Gaspard LaRouche, the State Minister during the height of the Colonial Wars, changed the role of the State Minister significantly. LaRouche was an ambitious, driven politician who had also served as the head of the Grand Assembly and understood basic Imperial politics. Arguing that the size of the Empire now required a larger government, he led sweeping reforms to assume more direct power over the expanded bureaucracy under his seven years in the office. LaRouche is credited as the father of the "modern State Ministry," and his belief in a strong central government with bureaucrats recruited from strong local governments was not lost on two of his proteges, Philippe Nife and Francois Baptiste, who are two of the men directly credited with helping Albert I come to power.
Albert I, Louis II's younger of two sons, was given the State Ministry due to Louis II's personal distaste of the power LaRouche had influenced on the Empire and Colonial Wars themselves, in order to keep Imperial power within the family. Albert I would later topple his elder brother, Napoleon III, in the Iron Revolution much thanks to the power he had assembled as State Minister, thus fulfilling his father's greatest fears.
Throughout the Albertine age, the State Minister, a role held by a variety of Albert's allies, was a position used by the Emperor to combat his political enemies indirectly - this made the role largely that of a figurehead. Following the French Civil War, the State Minister became the effective head of government during reconstruction alongside the President of the Grand Assembly, who was the head of the legislature, both equal to one another under the Emperor. With the establishment of the Imperial Office in 1950 under Sebastien, the office of State Minister was an important governmental role. Sebastien's State Ministers often acted as head of state as well, going abroad as the face of the Empire while the increasingly reclusive Sebastien stayed at home. Every single State Minister during the rule of Sebastien was routinely dismissed whenever the Emperor grew displeased with them, and the control Sebastien exercised over government diminished the actual power of the role.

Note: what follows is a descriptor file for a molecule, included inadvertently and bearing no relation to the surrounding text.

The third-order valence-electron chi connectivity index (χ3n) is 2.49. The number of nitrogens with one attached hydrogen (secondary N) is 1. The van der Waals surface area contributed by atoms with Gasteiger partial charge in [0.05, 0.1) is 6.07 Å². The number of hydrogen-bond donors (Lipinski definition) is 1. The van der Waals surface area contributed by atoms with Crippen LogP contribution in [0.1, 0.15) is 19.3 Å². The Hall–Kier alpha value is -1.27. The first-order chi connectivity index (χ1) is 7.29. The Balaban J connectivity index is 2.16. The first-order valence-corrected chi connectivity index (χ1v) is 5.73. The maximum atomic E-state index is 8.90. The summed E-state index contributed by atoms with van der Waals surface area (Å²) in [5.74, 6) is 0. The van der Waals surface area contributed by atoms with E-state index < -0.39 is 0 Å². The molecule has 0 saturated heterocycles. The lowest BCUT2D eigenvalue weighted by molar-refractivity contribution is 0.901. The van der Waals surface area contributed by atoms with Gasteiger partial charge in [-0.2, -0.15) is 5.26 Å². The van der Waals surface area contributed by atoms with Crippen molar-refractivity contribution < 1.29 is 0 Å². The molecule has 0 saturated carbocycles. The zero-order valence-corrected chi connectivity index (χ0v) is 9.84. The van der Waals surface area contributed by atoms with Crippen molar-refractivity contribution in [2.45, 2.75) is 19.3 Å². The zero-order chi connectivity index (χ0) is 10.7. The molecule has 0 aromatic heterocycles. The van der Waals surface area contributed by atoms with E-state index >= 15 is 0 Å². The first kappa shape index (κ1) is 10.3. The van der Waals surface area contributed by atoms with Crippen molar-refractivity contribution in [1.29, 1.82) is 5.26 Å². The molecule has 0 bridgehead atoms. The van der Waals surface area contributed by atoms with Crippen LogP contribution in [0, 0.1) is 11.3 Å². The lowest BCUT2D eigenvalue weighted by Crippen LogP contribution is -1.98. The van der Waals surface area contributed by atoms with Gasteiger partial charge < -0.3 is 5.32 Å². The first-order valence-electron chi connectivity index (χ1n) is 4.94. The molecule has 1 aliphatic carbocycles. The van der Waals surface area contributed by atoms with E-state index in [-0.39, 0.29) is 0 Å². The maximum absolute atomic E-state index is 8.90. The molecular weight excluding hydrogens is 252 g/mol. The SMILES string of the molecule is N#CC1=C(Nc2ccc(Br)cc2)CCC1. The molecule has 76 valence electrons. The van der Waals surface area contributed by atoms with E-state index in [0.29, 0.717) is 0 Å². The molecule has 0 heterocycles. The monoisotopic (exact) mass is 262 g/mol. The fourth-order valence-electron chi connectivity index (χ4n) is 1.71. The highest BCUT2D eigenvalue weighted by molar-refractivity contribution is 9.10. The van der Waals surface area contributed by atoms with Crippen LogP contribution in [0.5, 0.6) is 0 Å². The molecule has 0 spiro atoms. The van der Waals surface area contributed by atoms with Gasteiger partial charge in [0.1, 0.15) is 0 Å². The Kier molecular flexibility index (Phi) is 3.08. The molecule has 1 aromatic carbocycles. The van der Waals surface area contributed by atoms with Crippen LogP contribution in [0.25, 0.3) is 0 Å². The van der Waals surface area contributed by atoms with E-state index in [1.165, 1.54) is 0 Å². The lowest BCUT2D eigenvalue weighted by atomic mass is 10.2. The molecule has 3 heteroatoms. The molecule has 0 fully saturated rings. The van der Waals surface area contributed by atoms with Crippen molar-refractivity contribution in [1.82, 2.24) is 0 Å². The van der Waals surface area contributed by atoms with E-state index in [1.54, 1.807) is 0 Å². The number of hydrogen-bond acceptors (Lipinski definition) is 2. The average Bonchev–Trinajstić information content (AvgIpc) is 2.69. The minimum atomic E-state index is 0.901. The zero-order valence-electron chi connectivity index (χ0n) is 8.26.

Coupled with the coronation of the more liberal Albert II, State Ministers with strong personalities such as Patric Renaud, Valery d'Estaing and Francois Mitterand wielded a greater amount of influence than their predecessors. However, the disastrous wars in Vietnam and Siam ruined the reputation of Mitterand's successor Bernard Gattainon, who was fired in 1993 during a nationally televised broadcast by Albert II on Shroud Day.
Alexander Neveshkin, Gattainon's successor, was referred to as the most powerful State Minister since the Albertine era as he got the Empire out of Siam while butting heads with the powerful, entrenched military. In 2002, Marie Baptiste-Thibodeau, daughter of celebrated two-time Grand Assembly President Xavier Thibodeau, was appointed by Albert II to be the first female State Minister in French history in the wake of firing Henri Alustaine due to an ongoing financial crisis. She would serve for five years and resign office in 2007 as one of the most influential State Ministers in history, due to her expansion of the bureaucracy to integrate more thoroughly at the local and nationwide levels and for seeing through the transition of power between Albert II and Maurice Napoleon I. The current State Minister is Arnold Schwarzenegger, who previously served as Grand Marshal of the French Empire until he was tabbed to replace Dimitri Woolles on Shroud Day 2011. |}